Chairman’s Report (abbreviated) –
Chaplaincy in a field hospital after battle.
Ray Anglesea reports as our synod representative from the NIM 2018 AGM
Northumbrian Industrial Mission (NIM) oversees the role and work of all chaplains in the North East Region; it is an ecumenical organisation and chaplains come from a range of professional backgrounds. A Management Committee, Executive Group and Team Leader oversee the work of the chaplains. Although our motivation comes from our Christian beliefs and values, our role in the workplace is not that of evangelism. Chaplains are available to everyone – of all faiths and of none. However the work of this ministry helps to inform Christian understanding and action about the effects of economic activity on individuals, and on communities. One of the key objectives of NIM is “to interpret the Christian gospel in language that is meaningful to everyday situations, especially to those who are apart from the worshipping life of the church, indicating a Christian understanding of the purpose for which society exists”
Paul Southgate, NIM Chairman, is this year’s address said it’s no secret that today our churches are less full than they were yesterday – and we’ve been saying this every day for decades! It’s also true that, throughout the world, more Christians are being persecuted today than at any time in history. So, being a follower of Christ today means standing out, being different from the majority, unconventional, courageous. It’s not easy. Pope Francis has proposed a striking image of the Church: “I see the church as a field hospital after battle.” The thing the church needs most today, he says, is the ability to heal wounds and to warm the hearts of the faithful; it needs nearness, proximity.
This brings home to me what a powerful image “a field hospital after battle” is, and it also helps me to understand the nature and work of our NIM chaplains which is encouragement and compassion, comfort and care. Francis’s battlefield image is not a comfortable one: it speaks of terror and trauma, suffering and sickness, death and wrecked lives, and wondering where God is in all this. To make a difference, to uncover God’s promise of “I will be with you” makes “nearness and proximity” the crucial strategy. That means we don’t wait for the wounded to make their way to us; we go out to bring them in to safety. If the church is a field hospital after battle, we need to find where our battle is. For us at NIM Paul suggest, the battle is the economy.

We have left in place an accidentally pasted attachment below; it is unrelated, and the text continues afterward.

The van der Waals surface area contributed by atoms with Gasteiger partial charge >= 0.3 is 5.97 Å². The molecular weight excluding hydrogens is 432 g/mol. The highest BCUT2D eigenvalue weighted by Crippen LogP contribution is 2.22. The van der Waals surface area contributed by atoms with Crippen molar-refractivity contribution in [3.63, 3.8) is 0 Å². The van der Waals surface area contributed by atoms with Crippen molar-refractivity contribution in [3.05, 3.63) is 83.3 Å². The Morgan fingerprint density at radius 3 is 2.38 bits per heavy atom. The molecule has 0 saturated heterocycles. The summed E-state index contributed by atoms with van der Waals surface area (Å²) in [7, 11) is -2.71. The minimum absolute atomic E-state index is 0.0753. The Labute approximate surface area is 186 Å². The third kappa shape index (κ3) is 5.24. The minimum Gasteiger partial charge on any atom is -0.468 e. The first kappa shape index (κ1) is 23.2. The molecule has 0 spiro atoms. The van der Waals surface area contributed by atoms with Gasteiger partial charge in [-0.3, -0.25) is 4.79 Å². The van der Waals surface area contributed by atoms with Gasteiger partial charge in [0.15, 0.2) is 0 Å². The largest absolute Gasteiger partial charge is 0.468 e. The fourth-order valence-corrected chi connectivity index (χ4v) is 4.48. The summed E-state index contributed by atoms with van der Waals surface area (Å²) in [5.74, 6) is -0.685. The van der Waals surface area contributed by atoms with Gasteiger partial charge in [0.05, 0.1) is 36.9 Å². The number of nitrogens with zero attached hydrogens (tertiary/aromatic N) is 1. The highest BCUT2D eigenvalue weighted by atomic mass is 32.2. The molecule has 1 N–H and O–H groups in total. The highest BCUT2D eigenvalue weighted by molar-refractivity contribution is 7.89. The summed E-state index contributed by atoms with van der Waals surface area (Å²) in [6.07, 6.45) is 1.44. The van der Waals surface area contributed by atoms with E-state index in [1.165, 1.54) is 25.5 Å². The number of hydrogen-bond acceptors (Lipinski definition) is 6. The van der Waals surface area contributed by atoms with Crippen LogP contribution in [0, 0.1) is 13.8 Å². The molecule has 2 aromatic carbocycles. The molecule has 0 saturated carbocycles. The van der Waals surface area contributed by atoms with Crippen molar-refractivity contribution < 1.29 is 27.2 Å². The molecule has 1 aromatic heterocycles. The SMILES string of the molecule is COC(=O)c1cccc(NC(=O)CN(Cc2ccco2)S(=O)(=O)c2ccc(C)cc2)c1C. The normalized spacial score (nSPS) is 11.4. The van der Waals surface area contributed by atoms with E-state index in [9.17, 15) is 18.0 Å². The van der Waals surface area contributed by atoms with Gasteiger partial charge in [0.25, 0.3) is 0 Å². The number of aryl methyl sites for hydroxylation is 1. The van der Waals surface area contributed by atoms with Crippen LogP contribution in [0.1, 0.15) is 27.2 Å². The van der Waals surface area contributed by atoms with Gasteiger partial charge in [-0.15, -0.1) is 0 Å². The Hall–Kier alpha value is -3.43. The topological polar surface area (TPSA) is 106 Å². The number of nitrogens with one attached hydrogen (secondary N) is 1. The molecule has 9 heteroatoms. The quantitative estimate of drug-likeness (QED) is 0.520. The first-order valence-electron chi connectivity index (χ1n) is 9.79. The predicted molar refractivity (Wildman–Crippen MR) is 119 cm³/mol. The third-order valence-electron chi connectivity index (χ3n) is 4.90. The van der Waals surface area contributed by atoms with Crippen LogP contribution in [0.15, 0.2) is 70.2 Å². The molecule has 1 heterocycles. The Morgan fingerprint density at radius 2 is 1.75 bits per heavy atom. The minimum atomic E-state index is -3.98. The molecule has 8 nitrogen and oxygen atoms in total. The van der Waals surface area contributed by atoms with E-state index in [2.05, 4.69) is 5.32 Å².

First, people at work can be bruised and wounded, trampled and vulnerable, in many ways. We can think of loss and bereavement, addiction, depression and other mental health issues, work-life imbalance, relationship problems, loneliness, money worries, bullying. NIM chaplains are on hand to provide support, care and prayer for those in need. Second, the battle over Brexit and what sort of nation/Europe do we want? It seems to me that in all the talk of Brexit we lose sight of our national ideals, our national compass and the opportunity afforded to us by Brexit to debate the kind of country we want. Can chaplains help build bridges over a growing and cataclysmic rift in the national spirit highlighted as a result of the referendum? Third, the battle of inequality: can we in our economy not devise a social and economic strategy which promotes equality, an environment in which the workforce and chaplains are comfortable in working? Finally, ‘Transition’ is the big buzzword this year, and how we manage transition, or change, is a most sought-after skill. It is a skill which needs to be backed up by vision, integrity, tact, leadership, competence, hard work and hope (a verb with its sleeves rolled up, as Matthew Fox says). We are all in a state of transition, a journey, an evolution. Well, NIM is no different,
As I reported last year – in order to be better able to serve people in the workplace, our chaplains and our sponsors – the trustees have decided that NIM is to become NIM Ltd, a registered charity and company limited by guarantee. We take consultation and feedback very seriously at NIM and are glad of our stakeholders’ encouragement and support for this process. The transition should happen in the next few months.
Finally, I would like to pay tribute to Fiona, NIM Team Leader, Secretary Terri, vice-Chair Kate and the management committee for oiling the wheels of this process during the year. Thanks to Mark for looking after our finances. He will be among those helping us this year to strengthen our finances so that we can continue our progression to a healthy sustainability with the support of funders. Thanks to them for their support and generosity.
This report does that and I commend it to you. We welcome the future among us as an honoured guest.
Paul Southgate: Chair
9th May 2018